Notice grid lines are below data points while spline is on top of the data points. Also notice some tips (minimum and maximum) of the spline are clipped as they extend outside the canvas (plotting area); later we shall see some of the ways to rectify it.

8.2.8 Step six: Construct Axis

After implementing post-plotting or pre-axis functions, plot will add axis at the bottom and left side of the plot. Tick marks are computed with a lower level function “axisTicks”, this function is called by “axis” function responsible for adding axis to plots. To generate labels for numerical axis, function “Axis” is called to generate appropriate labels before calling axis to draw them.

It might be useful to note the two similar function, “Axis” and “axis”. “Axis” is a generic function used mostly to develop axis labels for numerical data while “axis” is the main function used to draw axis on a plot. Hence in this case, plot() calls “Axis” as it will generate appropriate labels.
plot.window(xlim = xlim, ylim = ylim)
plot.xy(coords, type = "p")
lines(spline(x), col = 4)

# Adding horizontal (x) axis
Axis(x, side = 1)

# Adding vertical (y) axis
Axis(x, side = 2)

8.2.9 Step Seven: Ploting frame

Once axis are drawn, a frame is added to the plot by default although this can be suppressed by setting “frame.plot” argument to FALSE.
plot.window(xlim = xlim, ylim = ylim)
plot.xy(coords, type = "p")
lines(spline(x), col = 2)

# Adding a frame

8.2.10 Step Eight: Annotation

Finally the plot is annotated with axis labels. Default labels are extracted from the call to plot() (what is passed to “x” and “y”).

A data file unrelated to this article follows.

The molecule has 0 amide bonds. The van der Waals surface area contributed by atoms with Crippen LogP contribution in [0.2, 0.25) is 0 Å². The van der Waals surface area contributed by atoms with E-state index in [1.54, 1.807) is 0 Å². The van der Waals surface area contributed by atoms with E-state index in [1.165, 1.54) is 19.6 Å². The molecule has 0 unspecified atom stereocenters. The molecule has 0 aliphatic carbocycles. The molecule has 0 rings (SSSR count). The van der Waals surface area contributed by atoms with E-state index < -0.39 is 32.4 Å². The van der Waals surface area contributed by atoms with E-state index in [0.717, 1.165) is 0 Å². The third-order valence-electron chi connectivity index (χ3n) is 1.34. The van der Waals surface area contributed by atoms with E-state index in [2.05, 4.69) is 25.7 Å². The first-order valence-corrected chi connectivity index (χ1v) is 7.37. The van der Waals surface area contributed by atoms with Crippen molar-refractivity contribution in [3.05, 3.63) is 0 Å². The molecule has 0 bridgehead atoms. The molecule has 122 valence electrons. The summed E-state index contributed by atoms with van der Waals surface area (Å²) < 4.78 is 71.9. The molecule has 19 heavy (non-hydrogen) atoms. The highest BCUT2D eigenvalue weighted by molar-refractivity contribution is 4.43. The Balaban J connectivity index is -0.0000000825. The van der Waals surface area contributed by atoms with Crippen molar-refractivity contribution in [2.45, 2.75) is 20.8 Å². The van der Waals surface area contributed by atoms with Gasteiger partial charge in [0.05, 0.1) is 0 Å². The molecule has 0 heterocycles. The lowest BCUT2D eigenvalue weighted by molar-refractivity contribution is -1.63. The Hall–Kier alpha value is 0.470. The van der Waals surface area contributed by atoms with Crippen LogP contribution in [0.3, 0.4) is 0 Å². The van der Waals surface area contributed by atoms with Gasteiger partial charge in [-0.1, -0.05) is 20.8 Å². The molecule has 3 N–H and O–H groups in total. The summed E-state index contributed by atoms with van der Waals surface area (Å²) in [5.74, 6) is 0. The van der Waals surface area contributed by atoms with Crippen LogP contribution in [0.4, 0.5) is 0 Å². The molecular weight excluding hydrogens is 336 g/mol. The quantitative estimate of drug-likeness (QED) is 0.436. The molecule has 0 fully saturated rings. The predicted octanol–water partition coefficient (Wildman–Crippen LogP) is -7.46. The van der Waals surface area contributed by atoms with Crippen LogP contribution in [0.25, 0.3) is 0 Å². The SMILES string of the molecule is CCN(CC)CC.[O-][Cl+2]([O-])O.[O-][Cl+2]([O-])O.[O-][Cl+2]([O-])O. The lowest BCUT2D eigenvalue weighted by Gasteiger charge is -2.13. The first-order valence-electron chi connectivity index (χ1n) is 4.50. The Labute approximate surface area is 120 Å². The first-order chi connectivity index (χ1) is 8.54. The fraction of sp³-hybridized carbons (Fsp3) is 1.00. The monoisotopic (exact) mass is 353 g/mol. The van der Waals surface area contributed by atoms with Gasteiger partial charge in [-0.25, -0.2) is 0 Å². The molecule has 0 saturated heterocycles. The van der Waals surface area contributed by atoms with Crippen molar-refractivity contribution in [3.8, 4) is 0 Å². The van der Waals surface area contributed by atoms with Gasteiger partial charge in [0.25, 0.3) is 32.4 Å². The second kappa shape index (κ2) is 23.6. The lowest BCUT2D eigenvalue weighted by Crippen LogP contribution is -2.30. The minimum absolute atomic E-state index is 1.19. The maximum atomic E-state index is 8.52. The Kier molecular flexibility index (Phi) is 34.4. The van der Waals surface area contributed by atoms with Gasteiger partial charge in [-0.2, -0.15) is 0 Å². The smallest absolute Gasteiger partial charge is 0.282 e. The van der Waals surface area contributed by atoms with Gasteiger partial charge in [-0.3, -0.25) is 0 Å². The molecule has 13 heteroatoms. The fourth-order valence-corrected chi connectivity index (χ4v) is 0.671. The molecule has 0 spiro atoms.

plot.window(xlim = range(1:length(x)), ylim = range(x))
plot.xy(coords, type = "p")
lines(spline(x), col = 4)

# Annotating with axis labels
title(xlab = "Index", ylab = "x")

8.2.11 Summary: Final output

With that, you receive a basic plot. In summary these are the steps taken to produce this plot.

# Step 1: Open new plotting window

# Step 2: Set up coordinate window (canvas)
plot.window(xlim = range(1:length(x)), ylim = range(x))

# Step 3: Evaluate and execute pre-plotting function

# Step 4: Call actual plotting function
plot.xy(xy.coords(x), type = "p")

# Step 5: Evaluate and implement post-plot and pre-axis functions
lines(spline(x), col = 4)

# Step 6: Add axis

# Step 7: Add a frame to plot

# Step 8: Annotate with axis labels
title(xlab = "Index", ylab = "x")

You can generate an exact copy of this plot with plot(x, panel.first = grid(10), panel.last = lines(spline(x), col = 4))

8.2.12 A commented basic plot definition

Having gone through the eight steps, reading through plot()’s definition with added comments will now be much more informative.